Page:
In short, with Polaris we have been able to find “real solutions to real problems” and we are managing to concentrate on giving the best answer to this type of constantly changing projects.
What lessons have we learned during this time?
- We must call a spade and try not to be fooled by specific problems.
- We need to remain highly flexible to be able to adapt to the changes that will surely happen throughout the course of the project.
- More haste, less speed. We need to take time to think things through before taking any action that might affect the project.
- People are an asset in themselves, so we need to actively listen and talk to all participants in a project (client, providers, external collaborators, the team…) on a regular basis.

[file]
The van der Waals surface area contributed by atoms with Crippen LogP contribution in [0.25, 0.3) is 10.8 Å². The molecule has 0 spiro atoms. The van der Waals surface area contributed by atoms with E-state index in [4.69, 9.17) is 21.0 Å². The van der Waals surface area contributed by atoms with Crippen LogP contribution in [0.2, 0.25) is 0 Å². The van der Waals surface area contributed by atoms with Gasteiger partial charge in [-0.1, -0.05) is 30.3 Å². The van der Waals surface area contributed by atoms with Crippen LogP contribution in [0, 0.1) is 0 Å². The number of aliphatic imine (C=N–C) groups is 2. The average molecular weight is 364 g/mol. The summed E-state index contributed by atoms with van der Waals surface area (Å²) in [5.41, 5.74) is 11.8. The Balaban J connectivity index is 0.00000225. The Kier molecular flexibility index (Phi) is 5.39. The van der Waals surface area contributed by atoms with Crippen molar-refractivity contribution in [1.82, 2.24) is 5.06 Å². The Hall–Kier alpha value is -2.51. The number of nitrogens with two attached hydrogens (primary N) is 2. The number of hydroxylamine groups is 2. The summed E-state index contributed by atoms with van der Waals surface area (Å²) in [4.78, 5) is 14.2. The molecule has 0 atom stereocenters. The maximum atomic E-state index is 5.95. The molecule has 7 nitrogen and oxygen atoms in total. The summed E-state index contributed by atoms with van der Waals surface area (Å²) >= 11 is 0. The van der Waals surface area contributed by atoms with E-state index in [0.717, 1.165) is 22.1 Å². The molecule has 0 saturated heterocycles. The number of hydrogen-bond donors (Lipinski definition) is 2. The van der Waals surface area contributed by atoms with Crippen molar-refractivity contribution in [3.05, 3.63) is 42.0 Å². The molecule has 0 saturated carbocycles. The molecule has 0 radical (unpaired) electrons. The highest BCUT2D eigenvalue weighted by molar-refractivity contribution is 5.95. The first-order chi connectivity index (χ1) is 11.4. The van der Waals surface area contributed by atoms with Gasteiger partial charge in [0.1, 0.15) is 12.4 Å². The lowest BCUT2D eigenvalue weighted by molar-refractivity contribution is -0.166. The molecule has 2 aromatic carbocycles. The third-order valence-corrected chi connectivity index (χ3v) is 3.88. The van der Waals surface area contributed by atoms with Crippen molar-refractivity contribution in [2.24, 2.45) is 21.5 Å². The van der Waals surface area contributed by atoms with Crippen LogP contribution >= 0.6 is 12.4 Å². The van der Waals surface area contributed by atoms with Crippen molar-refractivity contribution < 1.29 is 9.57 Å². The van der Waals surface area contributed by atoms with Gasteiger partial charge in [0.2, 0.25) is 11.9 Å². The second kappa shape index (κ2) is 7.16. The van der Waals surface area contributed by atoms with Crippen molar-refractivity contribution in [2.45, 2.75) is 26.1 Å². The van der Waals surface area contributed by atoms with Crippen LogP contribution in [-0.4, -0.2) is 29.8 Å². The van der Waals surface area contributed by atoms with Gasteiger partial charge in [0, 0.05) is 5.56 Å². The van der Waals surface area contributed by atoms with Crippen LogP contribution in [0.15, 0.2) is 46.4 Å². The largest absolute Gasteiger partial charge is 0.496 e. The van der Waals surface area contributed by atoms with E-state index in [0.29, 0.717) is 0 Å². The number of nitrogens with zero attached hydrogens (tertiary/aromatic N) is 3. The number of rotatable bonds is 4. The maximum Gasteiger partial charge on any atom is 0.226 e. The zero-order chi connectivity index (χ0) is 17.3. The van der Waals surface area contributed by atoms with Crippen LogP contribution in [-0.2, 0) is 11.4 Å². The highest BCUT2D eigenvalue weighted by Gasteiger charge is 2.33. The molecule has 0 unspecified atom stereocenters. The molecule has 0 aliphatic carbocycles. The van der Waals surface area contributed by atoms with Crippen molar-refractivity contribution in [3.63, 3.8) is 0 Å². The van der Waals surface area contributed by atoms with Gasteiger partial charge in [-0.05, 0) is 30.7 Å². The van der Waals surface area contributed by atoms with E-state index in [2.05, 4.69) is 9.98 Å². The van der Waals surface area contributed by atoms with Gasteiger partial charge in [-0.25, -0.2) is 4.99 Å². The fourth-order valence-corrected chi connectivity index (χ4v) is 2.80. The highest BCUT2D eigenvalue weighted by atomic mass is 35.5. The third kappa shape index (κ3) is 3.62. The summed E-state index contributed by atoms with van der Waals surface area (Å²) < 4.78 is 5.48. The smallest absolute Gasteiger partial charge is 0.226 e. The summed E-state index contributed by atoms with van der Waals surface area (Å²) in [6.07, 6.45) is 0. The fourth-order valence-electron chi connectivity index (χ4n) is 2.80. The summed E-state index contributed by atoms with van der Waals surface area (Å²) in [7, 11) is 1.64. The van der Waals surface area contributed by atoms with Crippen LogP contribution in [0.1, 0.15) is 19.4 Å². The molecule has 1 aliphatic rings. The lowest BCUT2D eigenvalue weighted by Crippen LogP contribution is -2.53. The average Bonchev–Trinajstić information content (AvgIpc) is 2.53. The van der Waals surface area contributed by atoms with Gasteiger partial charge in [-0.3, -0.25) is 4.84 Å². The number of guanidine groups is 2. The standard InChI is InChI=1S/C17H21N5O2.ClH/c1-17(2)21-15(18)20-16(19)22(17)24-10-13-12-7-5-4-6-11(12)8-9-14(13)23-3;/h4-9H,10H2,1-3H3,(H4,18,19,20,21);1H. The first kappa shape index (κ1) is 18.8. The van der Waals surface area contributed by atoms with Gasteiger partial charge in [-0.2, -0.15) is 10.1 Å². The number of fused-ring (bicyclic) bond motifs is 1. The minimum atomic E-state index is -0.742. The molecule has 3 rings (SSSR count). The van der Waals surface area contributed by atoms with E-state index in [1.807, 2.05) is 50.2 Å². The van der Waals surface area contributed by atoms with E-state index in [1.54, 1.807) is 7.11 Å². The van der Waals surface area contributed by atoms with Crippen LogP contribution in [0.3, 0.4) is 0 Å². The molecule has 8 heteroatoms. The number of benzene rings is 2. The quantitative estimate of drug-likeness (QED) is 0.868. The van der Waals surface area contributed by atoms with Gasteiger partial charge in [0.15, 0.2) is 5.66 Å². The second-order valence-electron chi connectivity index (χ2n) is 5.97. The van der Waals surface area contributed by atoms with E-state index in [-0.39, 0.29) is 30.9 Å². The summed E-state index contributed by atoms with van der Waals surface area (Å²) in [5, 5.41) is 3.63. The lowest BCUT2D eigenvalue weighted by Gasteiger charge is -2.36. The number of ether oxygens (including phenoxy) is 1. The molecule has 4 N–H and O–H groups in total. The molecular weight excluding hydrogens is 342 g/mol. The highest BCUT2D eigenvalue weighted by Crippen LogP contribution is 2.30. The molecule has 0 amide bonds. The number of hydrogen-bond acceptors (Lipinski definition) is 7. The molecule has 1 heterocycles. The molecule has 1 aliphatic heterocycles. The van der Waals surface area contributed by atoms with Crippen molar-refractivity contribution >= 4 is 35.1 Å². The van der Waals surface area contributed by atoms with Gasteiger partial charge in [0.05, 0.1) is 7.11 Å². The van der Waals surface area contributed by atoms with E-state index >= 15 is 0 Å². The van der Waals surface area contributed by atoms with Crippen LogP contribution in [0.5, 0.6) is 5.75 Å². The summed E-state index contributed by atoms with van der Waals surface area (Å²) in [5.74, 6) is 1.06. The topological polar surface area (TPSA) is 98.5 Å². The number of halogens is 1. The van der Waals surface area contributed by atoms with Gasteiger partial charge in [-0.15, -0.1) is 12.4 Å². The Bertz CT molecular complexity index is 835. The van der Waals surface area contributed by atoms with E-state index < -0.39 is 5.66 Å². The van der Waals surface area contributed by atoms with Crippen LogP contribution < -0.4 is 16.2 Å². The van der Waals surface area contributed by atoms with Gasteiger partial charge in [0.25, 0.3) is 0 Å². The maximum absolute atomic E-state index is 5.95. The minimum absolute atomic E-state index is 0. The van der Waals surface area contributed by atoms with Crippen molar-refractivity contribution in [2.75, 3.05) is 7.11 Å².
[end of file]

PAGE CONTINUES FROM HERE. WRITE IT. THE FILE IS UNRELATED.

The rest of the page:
- We need to keep project management separate from the problem-solving methodology we use. While it is important to have a specific methodological framework, it is essential not to lose sight of the scope and goals of the project so as not make the mistake of betting everything on one fashionable methodology or framework.
- There are common management issues in all projects that should be closely monitored: people management, risk management, budget management, project planning, quality monitoring, customer support, communication management, and expectation management.
Thanks to all of this, we have managed to come out stronger and better every time we have had to make a relevant change in our projects: we have the right tools and framework to find a solution to, and thus solve, any contingency that might arise both in the project and otherwise: a pandemic, a turbulent market or, dare I say it, even a meteorite… So don’t panic!
Originally published at https://en.paradigmadigital.com.